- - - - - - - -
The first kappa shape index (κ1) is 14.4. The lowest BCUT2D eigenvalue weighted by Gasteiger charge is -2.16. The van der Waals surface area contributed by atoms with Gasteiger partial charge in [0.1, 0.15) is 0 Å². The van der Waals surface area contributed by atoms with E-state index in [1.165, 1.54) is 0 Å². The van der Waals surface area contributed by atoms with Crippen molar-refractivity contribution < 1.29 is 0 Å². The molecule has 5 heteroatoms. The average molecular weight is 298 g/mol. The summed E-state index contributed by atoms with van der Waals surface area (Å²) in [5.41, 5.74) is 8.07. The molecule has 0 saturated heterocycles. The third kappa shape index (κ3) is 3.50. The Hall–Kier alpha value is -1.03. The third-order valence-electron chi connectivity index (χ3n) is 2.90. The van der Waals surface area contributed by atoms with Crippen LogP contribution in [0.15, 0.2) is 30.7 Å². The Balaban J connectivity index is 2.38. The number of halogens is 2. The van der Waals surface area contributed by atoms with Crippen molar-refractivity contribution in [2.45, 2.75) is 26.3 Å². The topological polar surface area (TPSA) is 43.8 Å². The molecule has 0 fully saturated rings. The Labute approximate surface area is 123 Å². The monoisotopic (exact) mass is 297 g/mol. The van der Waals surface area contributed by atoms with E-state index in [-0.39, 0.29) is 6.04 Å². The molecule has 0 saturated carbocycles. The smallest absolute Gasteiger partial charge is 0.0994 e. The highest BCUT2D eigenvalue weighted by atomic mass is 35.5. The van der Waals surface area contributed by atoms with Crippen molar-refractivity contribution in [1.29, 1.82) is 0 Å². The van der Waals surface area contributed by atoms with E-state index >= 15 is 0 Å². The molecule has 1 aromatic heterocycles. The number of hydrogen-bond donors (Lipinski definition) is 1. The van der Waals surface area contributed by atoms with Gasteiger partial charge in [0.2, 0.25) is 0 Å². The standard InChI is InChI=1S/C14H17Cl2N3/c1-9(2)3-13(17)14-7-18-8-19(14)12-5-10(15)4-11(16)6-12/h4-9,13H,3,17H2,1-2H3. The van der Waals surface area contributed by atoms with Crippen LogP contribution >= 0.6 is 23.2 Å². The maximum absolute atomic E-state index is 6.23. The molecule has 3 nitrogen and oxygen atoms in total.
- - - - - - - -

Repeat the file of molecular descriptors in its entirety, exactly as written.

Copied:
The first kappa shape index (κ1) is 14.4. The lowest BCUT2D eigenvalue weighted by Gasteiger charge is -2.16. The van der Waals surface area contributed by atoms with Gasteiger partial charge in [0.1, 0.15) is 0 Å². The van der Waals surface area contributed by atoms with E-state index in [1.165, 1.54) is 0 Å². The van der Waals surface area contributed by atoms with Crippen molar-refractivity contribution < 1.29 is 0 Å². The molecule has 5 heteroatoms. The average molecular weight is 298 g/mol. The summed E-state index contributed by atoms with van der Waals surface area (Å²) in [5.41, 5.74) is 8.07. The molecule has 0 saturated heterocycles. The third kappa shape index (κ3) is 3.50. The Hall–Kier alpha value is -1.03. The third-order valence-electron chi connectivity index (χ3n) is 2.90. The van der Waals surface area contributed by atoms with Crippen LogP contribution in [0.15, 0.2) is 30.7 Å². The Balaban J connectivity index is 2.38. The number of halogens is 2. The van der Waals surface area contributed by atoms with Crippen molar-refractivity contribution in [2.45, 2.75) is 26.3 Å². The topological polar surface area (TPSA) is 43.8 Å². The molecule has 0 fully saturated rings. The Labute approximate surface area is 123 Å². The monoisotopic (exact) mass is 297 g/mol. The van der Waals surface area contributed by atoms with E-state index in [-0.39, 0.29) is 6.04 Å². The molecule has 0 saturated carbocycles. The smallest absolute Gasteiger partial charge is 0.0994 e. The highest BCUT2D eigenvalue weighted by atomic mass is 35.5. The van der Waals surface area contributed by atoms with Crippen molar-refractivity contribution in [1.29, 1.82) is 0 Å². The van der Waals surface area contributed by atoms with E-state index >= 15 is 0 Å². The molecule has 1 aromatic heterocycles. The number of hydrogen-bond donors (Lipinski definition) is 1. The van der Waals surface area contributed by atoms with Gasteiger partial charge in [0.2, 0.25) is 0 Å². The standard InChI is InChI=1S/C14H17Cl2N3/c1-9(2)3-13(17)14-7-18-8-19(14)12-5-10(15)4-11(16)6-12/h4-9,13H,3,17H2,1-2H3. The van der Waals surface area contributed by atoms with Crippen LogP contribution >= 0.6 is 23.2 Å². The maximum absolute atomic E-state index is 6.23. The molecule has 3 nitrogen and oxygen atoms in total.